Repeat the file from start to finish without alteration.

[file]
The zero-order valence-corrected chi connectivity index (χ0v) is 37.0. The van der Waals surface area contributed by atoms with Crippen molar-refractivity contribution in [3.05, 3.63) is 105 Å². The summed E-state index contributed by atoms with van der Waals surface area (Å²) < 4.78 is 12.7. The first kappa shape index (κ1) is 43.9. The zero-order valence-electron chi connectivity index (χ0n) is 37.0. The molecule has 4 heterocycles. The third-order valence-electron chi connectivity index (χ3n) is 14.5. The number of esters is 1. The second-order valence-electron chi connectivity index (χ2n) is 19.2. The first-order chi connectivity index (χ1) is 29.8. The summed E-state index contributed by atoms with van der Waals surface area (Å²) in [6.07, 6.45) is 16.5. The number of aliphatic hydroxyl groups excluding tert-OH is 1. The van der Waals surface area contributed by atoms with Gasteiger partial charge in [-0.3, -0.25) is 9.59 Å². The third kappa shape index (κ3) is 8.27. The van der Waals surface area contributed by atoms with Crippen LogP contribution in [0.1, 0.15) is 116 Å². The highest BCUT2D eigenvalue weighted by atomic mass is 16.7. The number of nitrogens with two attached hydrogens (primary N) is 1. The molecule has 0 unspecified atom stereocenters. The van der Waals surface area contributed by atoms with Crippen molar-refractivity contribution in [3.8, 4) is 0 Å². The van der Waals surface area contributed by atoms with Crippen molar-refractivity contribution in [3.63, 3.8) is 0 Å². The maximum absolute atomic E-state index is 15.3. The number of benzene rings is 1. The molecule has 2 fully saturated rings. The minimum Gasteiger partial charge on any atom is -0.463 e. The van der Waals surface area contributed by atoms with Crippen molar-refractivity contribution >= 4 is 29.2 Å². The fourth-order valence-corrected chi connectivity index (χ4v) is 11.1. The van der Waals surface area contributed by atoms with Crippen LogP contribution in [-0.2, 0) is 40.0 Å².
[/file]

The zero-order valence-corrected chi connectivity index (χ0v) is 37.0. The van der Waals surface area contributed by atoms with Crippen molar-refractivity contribution in [3.05, 3.63) is 105 Å². The summed E-state index contributed by atoms with van der Waals surface area (Å²) < 4.78 is 12.7. The first kappa shape index (κ1) is 43.9. The zero-order valence-electron chi connectivity index (χ0n) is 37.0. The molecule has 4 heterocycles. The third-order valence-electron chi connectivity index (χ3n) is 14.5. The number of esters is 1. The second-order valence-electron chi connectivity index (χ2n) is 19.2. The first-order chi connectivity index (χ1) is 29.8. The summed E-state index contributed by atoms with van der Waals surface area (Å²) in [6.07, 6.45) is 16.5. The number of aliphatic hydroxyl groups excluding tert-OH is 1. The van der Waals surface area contributed by atoms with Gasteiger partial charge in [-0.3, -0.25) is 9.59 Å². The third kappa shape index (κ3) is 8.27. The van der Waals surface area contributed by atoms with Crippen LogP contribution in [0.1, 0.15) is 116 Å². The highest BCUT2D eigenvalue weighted by atomic mass is 16.7. The number of nitrogens with two attached hydrogens (primary N) is 1. The molecule has 0 unspecified atom stereocenters. The van der Waals surface area contributed by atoms with Crippen molar-refractivity contribution in [3.8, 4) is 0 Å². The van der Waals surface area contributed by atoms with Crippen molar-refractivity contribution in [3.63, 3.8) is 0 Å². The maximum absolute atomic E-state index is 15.3. The number of benzene rings is 1. The molecule has 2 fully saturated rings. The minimum Gasteiger partial charge on any atom is -0.463 e. The van der Waals surface area contributed by atoms with Crippen molar-refractivity contribution >= 4 is 29.2 Å². The fourth-order valence-corrected chi connectivity index (χ4v) is 11.1. The van der Waals surface area contributed by atoms with Crippen LogP contribution in [-0.2, 0) is 40.0 Å².